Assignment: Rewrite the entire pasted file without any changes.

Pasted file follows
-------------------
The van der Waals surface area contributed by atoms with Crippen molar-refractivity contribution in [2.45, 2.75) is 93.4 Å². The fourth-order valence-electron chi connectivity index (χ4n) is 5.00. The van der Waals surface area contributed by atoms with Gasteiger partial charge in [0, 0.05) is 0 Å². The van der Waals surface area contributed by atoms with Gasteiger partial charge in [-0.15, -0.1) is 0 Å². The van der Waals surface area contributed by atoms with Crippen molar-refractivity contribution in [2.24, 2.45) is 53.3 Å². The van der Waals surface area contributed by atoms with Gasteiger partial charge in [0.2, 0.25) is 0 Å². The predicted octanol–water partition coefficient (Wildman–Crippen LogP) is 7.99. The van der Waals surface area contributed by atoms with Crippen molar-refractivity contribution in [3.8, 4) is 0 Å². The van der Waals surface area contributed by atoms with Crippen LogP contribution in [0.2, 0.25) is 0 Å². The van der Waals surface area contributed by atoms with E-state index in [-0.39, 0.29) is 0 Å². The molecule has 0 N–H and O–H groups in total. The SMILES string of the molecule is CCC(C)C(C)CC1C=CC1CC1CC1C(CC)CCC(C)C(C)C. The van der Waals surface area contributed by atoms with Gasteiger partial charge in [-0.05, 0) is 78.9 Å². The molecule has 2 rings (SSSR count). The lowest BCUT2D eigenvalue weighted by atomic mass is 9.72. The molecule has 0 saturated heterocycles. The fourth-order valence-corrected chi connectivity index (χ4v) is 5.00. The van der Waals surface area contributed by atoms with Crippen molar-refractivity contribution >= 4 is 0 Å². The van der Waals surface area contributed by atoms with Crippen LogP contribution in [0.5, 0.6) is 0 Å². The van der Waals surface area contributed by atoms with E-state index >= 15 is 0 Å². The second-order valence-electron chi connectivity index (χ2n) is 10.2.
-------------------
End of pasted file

The van der Waals surface area contributed by atoms with Crippen molar-refractivity contribution in [2.45, 2.75) is 93.4 Å². The fourth-order valence-electron chi connectivity index (χ4n) is 5.00. The van der Waals surface area contributed by atoms with Gasteiger partial charge in [0, 0.05) is 0 Å². The van der Waals surface area contributed by atoms with Gasteiger partial charge in [-0.15, -0.1) is 0 Å². The van der Waals surface area contributed by atoms with Crippen molar-refractivity contribution in [2.24, 2.45) is 53.3 Å². The van der Waals surface area contributed by atoms with Gasteiger partial charge in [0.2, 0.25) is 0 Å². The predicted octanol–water partition coefficient (Wildman–Crippen LogP) is 7.99. The van der Waals surface area contributed by atoms with Crippen molar-refractivity contribution in [3.8, 4) is 0 Å². The van der Waals surface area contributed by atoms with Crippen LogP contribution in [0.2, 0.25) is 0 Å². The van der Waals surface area contributed by atoms with E-state index in [-0.39, 0.29) is 0 Å². The molecule has 0 N–H and O–H groups in total. The SMILES string of the molecule is CCC(C)C(C)CC1C=CC1CC1CC1C(CC)CCC(C)C(C)C. The van der Waals surface area contributed by atoms with Gasteiger partial charge in [-0.05, 0) is 78.9 Å². The molecule has 2 rings (SSSR count). The lowest BCUT2D eigenvalue weighted by atomic mass is 9.72. The molecule has 0 saturated heterocycles. The fourth-order valence-corrected chi connectivity index (χ4v) is 5.00. The van der Waals surface area contributed by atoms with Crippen molar-refractivity contribution >= 4 is 0 Å². The van der Waals surface area contributed by atoms with Crippen LogP contribution in [0.5, 0.6) is 0 Å². The van der Waals surface area contributed by atoms with E-state index >= 15 is 0 Å². The second-order valence-electron chi connectivity index (χ2n) is 10.2.